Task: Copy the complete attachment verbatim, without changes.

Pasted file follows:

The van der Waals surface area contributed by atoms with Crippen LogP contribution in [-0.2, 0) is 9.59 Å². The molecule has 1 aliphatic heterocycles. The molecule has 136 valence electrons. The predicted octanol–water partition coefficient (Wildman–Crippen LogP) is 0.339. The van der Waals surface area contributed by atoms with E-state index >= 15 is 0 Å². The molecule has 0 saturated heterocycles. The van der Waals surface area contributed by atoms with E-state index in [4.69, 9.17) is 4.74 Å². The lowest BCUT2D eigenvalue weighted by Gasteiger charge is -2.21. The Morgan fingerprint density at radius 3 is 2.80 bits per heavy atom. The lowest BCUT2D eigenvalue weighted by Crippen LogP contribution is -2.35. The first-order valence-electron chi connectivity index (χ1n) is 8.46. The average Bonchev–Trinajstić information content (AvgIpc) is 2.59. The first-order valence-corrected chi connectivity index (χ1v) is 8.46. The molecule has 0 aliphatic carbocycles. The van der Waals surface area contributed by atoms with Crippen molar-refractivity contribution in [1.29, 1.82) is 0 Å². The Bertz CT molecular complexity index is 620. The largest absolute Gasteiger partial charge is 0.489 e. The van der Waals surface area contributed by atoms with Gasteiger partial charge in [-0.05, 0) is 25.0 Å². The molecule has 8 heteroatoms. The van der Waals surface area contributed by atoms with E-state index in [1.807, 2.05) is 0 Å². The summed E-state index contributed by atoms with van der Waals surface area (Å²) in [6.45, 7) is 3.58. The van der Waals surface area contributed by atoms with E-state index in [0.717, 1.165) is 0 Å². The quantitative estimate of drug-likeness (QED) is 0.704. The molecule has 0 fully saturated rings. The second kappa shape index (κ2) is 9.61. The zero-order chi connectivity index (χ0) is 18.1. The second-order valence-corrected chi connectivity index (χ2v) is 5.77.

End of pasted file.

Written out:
The van der Waals surface area contributed by atoms with Crippen LogP contribution in [-0.2, 0) is 9.59 Å². The molecule has 1 aliphatic heterocycles. The molecule has 136 valence electrons. The predicted octanol–water partition coefficient (Wildman–Crippen LogP) is 0.339. The van der Waals surface area contributed by atoms with E-state index >= 15 is 0 Å². The molecule has 0 saturated heterocycles. The van der Waals surface area contributed by atoms with E-state index in [4.69, 9.17) is 4.74 Å². The lowest BCUT2D eigenvalue weighted by Gasteiger charge is -2.21. The Morgan fingerprint density at radius 3 is 2.80 bits per heavy atom. The lowest BCUT2D eigenvalue weighted by Crippen LogP contribution is -2.35. The first-order valence-electron chi connectivity index (χ1n) is 8.46. The average Bonchev–Trinajstić information content (AvgIpc) is 2.59. The first-order valence-corrected chi connectivity index (χ1v) is 8.46. The molecule has 0 aliphatic carbocycles. The van der Waals surface area contributed by atoms with Crippen molar-refractivity contribution in [1.29, 1.82) is 0 Å². The Bertz CT molecular complexity index is 620. The largest absolute Gasteiger partial charge is 0.489 e. The van der Waals surface area contributed by atoms with Gasteiger partial charge in [-0.05, 0) is 25.0 Å². The molecule has 8 heteroatoms. The van der Waals surface area contributed by atoms with E-state index in [1.807, 2.05) is 0 Å². The summed E-state index contributed by atoms with van der Waals surface area (Å²) in [6.45, 7) is 3.58. The van der Waals surface area contributed by atoms with E-state index in [0.717, 1.165) is 0 Å². The quantitative estimate of drug-likeness (QED) is 0.704. The molecule has 0 fully saturated rings. The second kappa shape index (κ2) is 9.61. The zero-order chi connectivity index (χ0) is 18.1. The second-order valence-corrected chi connectivity index (χ2v) is 5.77.